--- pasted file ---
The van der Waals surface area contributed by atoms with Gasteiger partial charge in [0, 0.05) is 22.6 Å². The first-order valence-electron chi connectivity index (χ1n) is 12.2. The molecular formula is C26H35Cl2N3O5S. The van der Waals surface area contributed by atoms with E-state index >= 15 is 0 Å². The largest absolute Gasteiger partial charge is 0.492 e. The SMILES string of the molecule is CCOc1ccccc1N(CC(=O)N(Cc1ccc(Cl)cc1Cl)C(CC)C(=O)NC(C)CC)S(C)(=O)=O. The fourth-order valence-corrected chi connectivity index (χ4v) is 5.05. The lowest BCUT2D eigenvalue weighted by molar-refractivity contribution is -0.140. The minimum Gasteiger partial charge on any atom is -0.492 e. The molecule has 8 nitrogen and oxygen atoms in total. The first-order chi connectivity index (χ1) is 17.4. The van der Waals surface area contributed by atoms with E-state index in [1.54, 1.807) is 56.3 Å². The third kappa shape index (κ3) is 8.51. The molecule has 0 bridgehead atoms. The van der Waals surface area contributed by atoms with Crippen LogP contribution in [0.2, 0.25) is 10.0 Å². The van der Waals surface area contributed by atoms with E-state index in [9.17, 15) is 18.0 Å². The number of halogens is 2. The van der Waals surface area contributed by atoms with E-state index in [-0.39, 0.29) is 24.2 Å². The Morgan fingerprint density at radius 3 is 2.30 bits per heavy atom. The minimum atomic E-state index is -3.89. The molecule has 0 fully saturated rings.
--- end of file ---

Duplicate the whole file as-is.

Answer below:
The van der Waals surface area contributed by atoms with Gasteiger partial charge in [0, 0.05) is 22.6 Å². The first-order valence-electron chi connectivity index (χ1n) is 12.2. The molecular formula is C26H35Cl2N3O5S. The van der Waals surface area contributed by atoms with E-state index >= 15 is 0 Å². The largest absolute Gasteiger partial charge is 0.492 e. The SMILES string of the molecule is CCOc1ccccc1N(CC(=O)N(Cc1ccc(Cl)cc1Cl)C(CC)C(=O)NC(C)CC)S(C)(=O)=O. The fourth-order valence-corrected chi connectivity index (χ4v) is 5.05. The lowest BCUT2D eigenvalue weighted by molar-refractivity contribution is -0.140. The minimum Gasteiger partial charge on any atom is -0.492 e. The molecule has 8 nitrogen and oxygen atoms in total. The first-order chi connectivity index (χ1) is 17.4. The van der Waals surface area contributed by atoms with E-state index in [1.54, 1.807) is 56.3 Å². The third kappa shape index (κ3) is 8.51. The molecule has 0 bridgehead atoms. The van der Waals surface area contributed by atoms with Crippen LogP contribution in [0.2, 0.25) is 10.0 Å². The van der Waals surface area contributed by atoms with E-state index in [9.17, 15) is 18.0 Å². The number of halogens is 2. The van der Waals surface area contributed by atoms with E-state index in [-0.39, 0.29) is 24.2 Å². The Morgan fingerprint density at radius 3 is 2.30 bits per heavy atom. The minimum atomic E-state index is -3.89. The molecule has 0 fully saturated rings.